What does an election mean for non-doms?

Some tentative predictions around what whichever Government is returned on 5 July might do with regard to the non-dom proposals

Tentative predictions on what whichever Government is returned on 5 July might do with


Readers will be aware by now that Rishi Sunak has announced that there will be a General Election on 4 July 2024. Since this announcement there have been some policy announcements from both parties but, unsurprisingly, the main focus has not been on the taxation of ‘non-doms’. So, it may be hard to discern what, if any, impact an election will have on the changes to non-doms. We do, however, have some limited information to help us.

The level of detail available on the changes to non-doms has not really changed since the technical note was published by the Government at the time of the Budget in March. More recently, HMRC have been holding ‘listening sessions’ to gather comments and queries from interested parties, including professionals and KPMG in the UK has been participating in these. These sessions have now been ‘paused’ until after the election. This may well also mean a delay in the publishing of any draft legislation which will, unfortunately, extend the period of uncertainty around the details of these changes.

Despite this uncertainty, we can make some tentative predictions around what will happen to the non-dom proposals, whichever Government is returned on 5 July.

A future Conservative Government

It seems reasonable to assume that, should the Conservative party be returned to Government, the changes, along the lines announced, will then continue at pace – although there may perhaps need to be some delay to implementation, given that there is now a pause in development. It is always possible, however, that arguments presented by other political parties over the course of the election campaign may move the dial on some of the policy – remember that George Osborne reportedly introduced the changes to non-dom taxation in 2017 following the perceived popularity of Labour’s plans for reform in this area.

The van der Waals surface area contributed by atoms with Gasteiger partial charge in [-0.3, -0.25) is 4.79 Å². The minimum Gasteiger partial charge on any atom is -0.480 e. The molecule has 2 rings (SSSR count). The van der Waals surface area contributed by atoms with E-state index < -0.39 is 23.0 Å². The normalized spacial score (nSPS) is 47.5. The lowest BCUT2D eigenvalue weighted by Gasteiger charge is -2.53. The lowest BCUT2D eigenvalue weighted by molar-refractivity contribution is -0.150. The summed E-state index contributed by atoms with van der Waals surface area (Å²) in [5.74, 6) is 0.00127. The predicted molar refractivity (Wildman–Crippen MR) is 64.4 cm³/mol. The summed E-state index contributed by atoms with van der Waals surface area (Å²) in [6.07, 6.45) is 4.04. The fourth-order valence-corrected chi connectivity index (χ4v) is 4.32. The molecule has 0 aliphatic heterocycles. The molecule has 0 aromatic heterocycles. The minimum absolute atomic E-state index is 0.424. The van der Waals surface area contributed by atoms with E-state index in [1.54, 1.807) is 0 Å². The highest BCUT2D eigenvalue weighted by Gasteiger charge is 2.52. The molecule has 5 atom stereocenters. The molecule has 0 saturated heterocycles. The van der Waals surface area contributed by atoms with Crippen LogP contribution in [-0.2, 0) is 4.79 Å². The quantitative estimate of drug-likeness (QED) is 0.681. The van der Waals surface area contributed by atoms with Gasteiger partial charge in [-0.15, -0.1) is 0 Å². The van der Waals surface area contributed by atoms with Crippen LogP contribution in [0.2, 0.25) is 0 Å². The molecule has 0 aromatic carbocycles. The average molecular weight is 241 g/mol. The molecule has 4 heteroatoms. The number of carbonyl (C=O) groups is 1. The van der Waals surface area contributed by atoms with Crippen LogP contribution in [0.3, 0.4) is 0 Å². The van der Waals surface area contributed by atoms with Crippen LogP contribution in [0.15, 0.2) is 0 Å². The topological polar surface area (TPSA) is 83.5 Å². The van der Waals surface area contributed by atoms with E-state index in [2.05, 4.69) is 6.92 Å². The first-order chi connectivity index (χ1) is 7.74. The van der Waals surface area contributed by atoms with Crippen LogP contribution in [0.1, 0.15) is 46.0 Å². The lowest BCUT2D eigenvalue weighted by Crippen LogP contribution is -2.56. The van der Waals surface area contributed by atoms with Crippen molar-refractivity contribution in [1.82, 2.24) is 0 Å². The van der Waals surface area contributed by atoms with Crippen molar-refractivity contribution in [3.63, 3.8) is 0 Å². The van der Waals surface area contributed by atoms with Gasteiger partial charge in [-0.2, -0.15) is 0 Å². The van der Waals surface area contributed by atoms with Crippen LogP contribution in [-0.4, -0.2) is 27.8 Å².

A future Labour Government

Should the Labour Party win the next election we understand that it also plans to introduce reforms, but that it intends to make some changes to the Government’s proposals. Since this is the outcome which may potentially result in changes to policy, the rest of this article focusses on Labour Party policy. This should not, however, be taken as any comment on the likely result of the election, and of course policy could still evolve as the build-up to the election grows.

We understand that before the election was called, Labour proposed four significant changes to the Government’s proposals. First, as opposed to the current proposals which will allow all trusts established by non-UK domiciled individuals prior to 6 April 2025 to continue to benefit from excluded property status, Labour proposes to remove excluded property status for all trusts so that non-UK property would fall within the scope of UK inheritance tax (IHT). It is not clear precisely how this will be implemented, and which trust assets would come within the scope of the UK IHT net. For example, will tax status depend only on the residence of the settlor, or will the residence of the beneficiaries also be important? When will the residence of the settlor be considered? For example, will residence be relevant only when the trust is established; or at the time of any anniversary or exit charge; or both? How will this interact with the existing gift with reservation rules for settlor interest trusts and what will the position be after the settlor is dead?

We also understand that any Labour Government would not proceed with the proposed 50 percent reduction in foreign income subject to UK tax in 2025/26 which formed part of the Government’s proposed transitional rules for non-UK domiciled individuals who will become subject to tax on a worldwide basis from that date.

However, on a more positive note for those affected, it seems that the Labour Party will wish to consider whether there should be an investment incentive available to those individuals eligible for the new four-year foreign income and gains regime, so that UK investment income would be free of UK tax. We also understand that it would explore ways to encourage people to bring unremitted foreign income and gains to the UK beyond 2026/27, which suggests that some form of transitional repatriation facility may still be introduced.

More known unknowns?

The delay to finding out more details of the proposals is sure to be frustrating for many of those affected. To add to that, the election brings further uncertainty – around who the future Government will be and regarding any changes it may or may not make to the proposals. Although we do expect the political parties to release their election manifestos in the coming weeks, it seems unlikely that there will be much further detail in these.

In a sense then, this may seem to delay the time before those affected can take any action. However, it should be a reason for them to stay close to their advisors and to consider how any proposals might apply to their existing assets and structures, particularly since although on a positive note we will have a  Government in place earlier than many expected ahead of the proposed April 2025 implementation date, there remains potential for the detail only to become known very close to any changes becoming law.